So is William Harding just a thinly disguised Ethan Hawke? Without question, A Bright Ray of Darkness includes elements of Hawke's life. But they're there in service to that ancient art form that has such a hold on the actor/writer/director. The best evidence of its grip on him may be a moment from the book's Act II, scene two, which takes place on the night of first preview. William is backstage suffering a hardcore case of pre-show nerves. So he kneels and prays to St. Christopher. What begins as a solicitation for himself expands generously to encompass theatremakers across space and time. Here's how it ends:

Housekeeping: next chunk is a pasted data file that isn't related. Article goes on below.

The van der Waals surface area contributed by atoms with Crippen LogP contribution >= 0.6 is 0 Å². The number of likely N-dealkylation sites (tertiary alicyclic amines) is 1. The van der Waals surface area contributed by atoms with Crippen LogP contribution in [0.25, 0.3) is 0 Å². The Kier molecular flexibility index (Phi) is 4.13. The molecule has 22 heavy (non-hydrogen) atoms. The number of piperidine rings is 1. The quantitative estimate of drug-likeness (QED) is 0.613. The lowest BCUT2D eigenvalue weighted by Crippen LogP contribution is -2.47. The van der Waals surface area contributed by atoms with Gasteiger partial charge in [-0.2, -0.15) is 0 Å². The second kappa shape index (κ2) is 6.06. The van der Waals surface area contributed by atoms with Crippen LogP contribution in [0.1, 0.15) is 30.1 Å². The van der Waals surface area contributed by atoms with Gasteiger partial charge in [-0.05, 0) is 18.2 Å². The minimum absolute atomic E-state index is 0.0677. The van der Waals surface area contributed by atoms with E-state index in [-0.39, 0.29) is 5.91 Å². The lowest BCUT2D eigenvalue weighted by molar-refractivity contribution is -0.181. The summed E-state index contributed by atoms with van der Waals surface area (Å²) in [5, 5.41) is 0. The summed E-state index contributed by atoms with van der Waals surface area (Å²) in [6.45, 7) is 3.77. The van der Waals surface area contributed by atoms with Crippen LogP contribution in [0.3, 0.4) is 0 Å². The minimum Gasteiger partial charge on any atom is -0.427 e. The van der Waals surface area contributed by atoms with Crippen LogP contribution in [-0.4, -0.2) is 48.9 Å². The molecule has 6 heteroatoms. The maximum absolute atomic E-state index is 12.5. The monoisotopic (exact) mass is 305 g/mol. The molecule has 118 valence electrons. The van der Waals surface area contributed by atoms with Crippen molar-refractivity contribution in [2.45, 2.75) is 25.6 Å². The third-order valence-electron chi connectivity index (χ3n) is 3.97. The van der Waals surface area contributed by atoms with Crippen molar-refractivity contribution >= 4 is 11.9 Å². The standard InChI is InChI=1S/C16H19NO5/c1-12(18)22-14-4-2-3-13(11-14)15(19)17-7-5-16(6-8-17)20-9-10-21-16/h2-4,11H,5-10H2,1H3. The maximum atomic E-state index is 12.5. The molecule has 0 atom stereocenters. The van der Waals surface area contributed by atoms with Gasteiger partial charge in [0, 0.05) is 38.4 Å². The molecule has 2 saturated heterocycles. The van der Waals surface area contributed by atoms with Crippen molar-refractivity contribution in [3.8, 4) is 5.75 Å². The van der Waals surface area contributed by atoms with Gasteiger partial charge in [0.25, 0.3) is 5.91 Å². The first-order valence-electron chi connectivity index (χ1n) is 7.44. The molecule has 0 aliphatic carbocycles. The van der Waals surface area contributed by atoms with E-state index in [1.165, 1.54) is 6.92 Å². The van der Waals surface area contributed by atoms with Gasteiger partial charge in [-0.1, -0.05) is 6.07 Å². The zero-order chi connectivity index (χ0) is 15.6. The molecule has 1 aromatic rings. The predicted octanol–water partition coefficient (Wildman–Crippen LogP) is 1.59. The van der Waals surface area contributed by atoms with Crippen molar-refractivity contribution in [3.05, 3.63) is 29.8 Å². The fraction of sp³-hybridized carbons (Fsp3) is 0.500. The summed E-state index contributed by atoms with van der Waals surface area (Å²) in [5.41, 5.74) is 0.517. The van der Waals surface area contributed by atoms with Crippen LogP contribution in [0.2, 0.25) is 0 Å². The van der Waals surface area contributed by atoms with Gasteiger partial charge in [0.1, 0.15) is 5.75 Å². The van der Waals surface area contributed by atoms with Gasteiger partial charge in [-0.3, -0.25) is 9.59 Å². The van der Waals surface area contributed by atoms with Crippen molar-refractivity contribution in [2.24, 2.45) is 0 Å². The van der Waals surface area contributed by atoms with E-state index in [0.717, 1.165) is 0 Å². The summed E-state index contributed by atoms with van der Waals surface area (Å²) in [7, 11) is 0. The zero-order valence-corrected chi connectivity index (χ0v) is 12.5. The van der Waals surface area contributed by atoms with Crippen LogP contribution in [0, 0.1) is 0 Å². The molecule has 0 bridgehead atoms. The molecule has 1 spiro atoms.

"I pray for all the theaters everywhere across the earth – the ones in the war zones, the ones in the basements of mosques, or in the parks of Argentina, the ones in the West End and the ones in Tokyo – for in them lies the possibility for some kind of magic, mystic, holy conjuring.

"Just as thought leads imagination, imagination leads consciousness – and the theater is the living consciousness of the world. There is a healing imaginative dance between the audience, the light, the music, the rhythm of a few carefully chosen words, the spontaneous gesture of a certain actress's left hand. A dance that announces: WE ARE ALIVE. TODAY, MAYBE NOT TOMORROW. THIS IS REAL, THIS IS NOW. This is my prayer: that I may be present for this evening."

To which we say, amen.

A Bright Ray of Darkness

by Ethan Hawke
Knopf, 256 pp., $27.95